Learning to play jazz guitar can appear like a tough game for many players. However, jazz guitarists use different techniques to improve the performance of solo in jazz music. Soloing over jazz chords seems impossible to beginners. It is, therefore, significant to learn the ammunition required to solo over jazz chords perfectly. Experts encourage the use of several jazz licks to make a realistic jazz sound to solos. The technique offers confidence and motivation during the practice session when building jazz guitar soloing chops. The section below describes several jazz licks you can practice to make jazz soling using a guitar.
Five easy jazz licks you can learn today
This lick utilizes the ordinary notes within the chord. It introduces the common 6th of the scale. Professionals identify 6th as the signature sound in jazz. When playing guitar it is advisable to play frequently when using bluesy walk up lick in various ways.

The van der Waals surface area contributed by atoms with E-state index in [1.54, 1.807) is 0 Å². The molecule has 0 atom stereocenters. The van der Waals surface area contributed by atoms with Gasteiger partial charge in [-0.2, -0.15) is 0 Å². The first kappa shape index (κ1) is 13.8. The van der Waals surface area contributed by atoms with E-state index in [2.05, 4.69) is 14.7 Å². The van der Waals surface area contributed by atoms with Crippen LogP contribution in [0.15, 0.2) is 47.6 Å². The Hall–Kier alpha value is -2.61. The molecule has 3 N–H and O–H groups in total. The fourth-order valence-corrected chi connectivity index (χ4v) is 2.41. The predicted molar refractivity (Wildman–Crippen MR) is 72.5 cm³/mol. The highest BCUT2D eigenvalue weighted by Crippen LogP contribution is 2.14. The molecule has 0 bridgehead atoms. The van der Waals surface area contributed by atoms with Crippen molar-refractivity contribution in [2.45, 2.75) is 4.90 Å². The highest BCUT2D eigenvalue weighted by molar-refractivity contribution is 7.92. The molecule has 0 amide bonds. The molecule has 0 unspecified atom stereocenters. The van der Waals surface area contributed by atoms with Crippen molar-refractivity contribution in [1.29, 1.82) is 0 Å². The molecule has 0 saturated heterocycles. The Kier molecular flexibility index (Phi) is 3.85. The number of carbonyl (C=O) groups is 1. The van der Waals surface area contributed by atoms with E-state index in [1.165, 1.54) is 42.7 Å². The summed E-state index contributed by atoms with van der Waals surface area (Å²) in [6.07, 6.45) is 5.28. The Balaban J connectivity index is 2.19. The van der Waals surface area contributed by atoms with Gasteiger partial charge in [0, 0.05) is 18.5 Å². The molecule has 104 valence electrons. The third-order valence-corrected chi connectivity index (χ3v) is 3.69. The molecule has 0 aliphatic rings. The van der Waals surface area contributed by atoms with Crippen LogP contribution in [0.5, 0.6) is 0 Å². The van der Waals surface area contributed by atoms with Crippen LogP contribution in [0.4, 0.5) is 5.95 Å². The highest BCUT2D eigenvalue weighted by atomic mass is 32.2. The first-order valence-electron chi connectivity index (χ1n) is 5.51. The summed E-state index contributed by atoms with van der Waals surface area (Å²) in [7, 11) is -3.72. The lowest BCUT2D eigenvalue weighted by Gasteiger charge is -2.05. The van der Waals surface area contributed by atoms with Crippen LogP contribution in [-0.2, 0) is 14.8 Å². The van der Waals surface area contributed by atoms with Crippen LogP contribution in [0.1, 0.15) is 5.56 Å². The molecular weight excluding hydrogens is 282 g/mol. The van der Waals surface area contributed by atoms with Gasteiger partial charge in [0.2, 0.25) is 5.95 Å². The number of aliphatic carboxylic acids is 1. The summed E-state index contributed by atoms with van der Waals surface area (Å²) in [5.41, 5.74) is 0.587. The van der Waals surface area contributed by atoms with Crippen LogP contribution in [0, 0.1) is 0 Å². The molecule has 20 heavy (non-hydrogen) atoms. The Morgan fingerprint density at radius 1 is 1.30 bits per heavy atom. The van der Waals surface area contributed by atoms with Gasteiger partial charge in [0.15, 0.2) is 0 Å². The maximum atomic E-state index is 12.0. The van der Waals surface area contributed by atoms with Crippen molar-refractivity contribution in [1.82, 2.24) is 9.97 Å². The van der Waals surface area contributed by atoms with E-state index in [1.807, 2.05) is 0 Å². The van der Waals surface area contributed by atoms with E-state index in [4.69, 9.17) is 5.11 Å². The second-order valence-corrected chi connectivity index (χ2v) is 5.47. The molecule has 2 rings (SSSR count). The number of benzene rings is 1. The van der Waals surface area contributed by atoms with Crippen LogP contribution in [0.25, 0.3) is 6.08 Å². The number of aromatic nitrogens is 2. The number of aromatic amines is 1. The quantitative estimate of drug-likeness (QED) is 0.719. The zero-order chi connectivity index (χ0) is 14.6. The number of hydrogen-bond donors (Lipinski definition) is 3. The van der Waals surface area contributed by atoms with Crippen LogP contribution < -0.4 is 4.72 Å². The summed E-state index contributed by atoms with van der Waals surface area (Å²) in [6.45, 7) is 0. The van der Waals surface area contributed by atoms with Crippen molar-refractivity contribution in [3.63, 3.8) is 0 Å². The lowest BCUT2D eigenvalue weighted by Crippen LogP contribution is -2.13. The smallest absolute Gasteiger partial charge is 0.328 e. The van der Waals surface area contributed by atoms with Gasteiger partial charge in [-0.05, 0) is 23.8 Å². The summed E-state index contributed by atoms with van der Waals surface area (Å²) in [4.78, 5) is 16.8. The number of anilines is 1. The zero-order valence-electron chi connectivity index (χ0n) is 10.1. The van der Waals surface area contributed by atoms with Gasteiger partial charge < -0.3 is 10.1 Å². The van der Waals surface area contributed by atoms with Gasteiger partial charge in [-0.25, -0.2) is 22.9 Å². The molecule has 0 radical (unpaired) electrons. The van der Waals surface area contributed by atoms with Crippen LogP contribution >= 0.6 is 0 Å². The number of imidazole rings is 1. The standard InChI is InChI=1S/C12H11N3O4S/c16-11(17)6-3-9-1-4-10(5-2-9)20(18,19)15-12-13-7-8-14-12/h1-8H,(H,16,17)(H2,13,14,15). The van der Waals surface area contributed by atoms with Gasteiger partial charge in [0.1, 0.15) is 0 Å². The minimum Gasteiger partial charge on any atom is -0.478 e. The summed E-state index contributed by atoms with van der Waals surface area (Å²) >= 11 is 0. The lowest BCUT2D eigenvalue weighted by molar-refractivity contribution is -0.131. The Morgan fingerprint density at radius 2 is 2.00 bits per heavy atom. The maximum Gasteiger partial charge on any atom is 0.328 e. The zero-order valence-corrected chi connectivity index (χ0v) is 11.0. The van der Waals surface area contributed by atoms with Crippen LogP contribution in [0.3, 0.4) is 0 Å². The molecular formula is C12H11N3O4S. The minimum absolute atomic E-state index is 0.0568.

Twisting with Bird is simple. The lick outlines a popular chord. It leads to every note of the chord from above and from below. It moves from A-G and E-D. When playing the guitar, it is wise to master the chords to avoid confusion.
This lick combines different licks that have little dom7b9 arpeggio. A player moves from Two Five to B-D-F-Ab and ends at G which is the 5th of C major.
At this lick, we connect Stairway to Swing then end our A Basic ii-V-I. Some guitar players play three notes like Ab-Bb-Ab using a single pick stroke. The approach develops a smooth, mellow sound.
This type of lick sounds complex. However, when broken down it is easy to comprehend. Each chord uses a leading tone. The chords are a ½ step from each other and one fret below the root of a chord. Lick moves up to the chord then to the A7 arpeggio while turning on the b9.